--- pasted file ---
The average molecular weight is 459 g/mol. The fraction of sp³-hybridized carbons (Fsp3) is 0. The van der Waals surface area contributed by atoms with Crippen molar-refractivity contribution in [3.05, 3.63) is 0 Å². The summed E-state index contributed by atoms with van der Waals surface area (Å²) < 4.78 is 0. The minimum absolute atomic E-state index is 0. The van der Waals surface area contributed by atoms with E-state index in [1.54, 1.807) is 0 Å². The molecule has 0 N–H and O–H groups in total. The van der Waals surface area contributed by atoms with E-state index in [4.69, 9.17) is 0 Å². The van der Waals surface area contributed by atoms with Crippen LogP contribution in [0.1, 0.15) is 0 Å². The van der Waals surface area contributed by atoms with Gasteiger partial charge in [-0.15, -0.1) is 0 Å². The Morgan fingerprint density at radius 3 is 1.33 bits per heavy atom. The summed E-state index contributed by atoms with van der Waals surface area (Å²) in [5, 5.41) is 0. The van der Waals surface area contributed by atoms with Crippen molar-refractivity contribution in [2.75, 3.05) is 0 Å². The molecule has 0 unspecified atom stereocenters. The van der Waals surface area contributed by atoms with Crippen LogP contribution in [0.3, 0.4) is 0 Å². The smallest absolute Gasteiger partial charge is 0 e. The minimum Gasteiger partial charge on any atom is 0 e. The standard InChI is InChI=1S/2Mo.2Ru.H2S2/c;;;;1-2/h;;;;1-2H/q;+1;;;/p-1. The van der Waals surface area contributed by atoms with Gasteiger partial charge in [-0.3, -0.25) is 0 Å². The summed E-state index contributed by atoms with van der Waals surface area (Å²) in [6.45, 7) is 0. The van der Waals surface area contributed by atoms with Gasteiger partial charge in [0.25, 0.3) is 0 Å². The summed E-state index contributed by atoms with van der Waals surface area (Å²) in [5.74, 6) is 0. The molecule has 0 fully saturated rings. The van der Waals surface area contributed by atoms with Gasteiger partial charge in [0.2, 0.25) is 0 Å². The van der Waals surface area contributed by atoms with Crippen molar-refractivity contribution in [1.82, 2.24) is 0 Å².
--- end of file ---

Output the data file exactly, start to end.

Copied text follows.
The average molecular weight is 459 g/mol. The fraction of sp³-hybridized carbons (Fsp3) is 0. The van der Waals surface area contributed by atoms with Crippen molar-refractivity contribution in [3.05, 3.63) is 0 Å². The summed E-state index contributed by atoms with van der Waals surface area (Å²) < 4.78 is 0. The minimum absolute atomic E-state index is 0. The van der Waals surface area contributed by atoms with E-state index in [1.54, 1.807) is 0 Å². The molecule has 0 N–H and O–H groups in total. The van der Waals surface area contributed by atoms with E-state index in [4.69, 9.17) is 0 Å². The van der Waals surface area contributed by atoms with Crippen LogP contribution in [0.1, 0.15) is 0 Å². The van der Waals surface area contributed by atoms with Gasteiger partial charge in [-0.15, -0.1) is 0 Å². The Morgan fingerprint density at radius 3 is 1.33 bits per heavy atom. The summed E-state index contributed by atoms with van der Waals surface area (Å²) in [5, 5.41) is 0. The van der Waals surface area contributed by atoms with Crippen molar-refractivity contribution in [2.75, 3.05) is 0 Å². The molecule has 0 unspecified atom stereocenters. The van der Waals surface area contributed by atoms with Crippen LogP contribution in [0.3, 0.4) is 0 Å². The smallest absolute Gasteiger partial charge is 0 e. The minimum Gasteiger partial charge on any atom is 0 e. The standard InChI is InChI=1S/2Mo.2Ru.H2S2/c;;;;1-2/h;;;;1-2H/q;+1;;;/p-1. The van der Waals surface area contributed by atoms with Gasteiger partial charge in [-0.3, -0.25) is 0 Å². The summed E-state index contributed by atoms with van der Waals surface area (Å²) in [6.45, 7) is 0. The van der Waals surface area contributed by atoms with Gasteiger partial charge in [0.25, 0.3) is 0 Å². The summed E-state index contributed by atoms with van der Waals surface area (Å²) in [5.74, 6) is 0. The molecule has 0 fully saturated rings. The van der Waals surface area contributed by atoms with Gasteiger partial charge in [0.2, 0.25) is 0 Å². The van der Waals surface area contributed by atoms with Crippen molar-refractivity contribution in [1.82, 2.24) is 0 Å².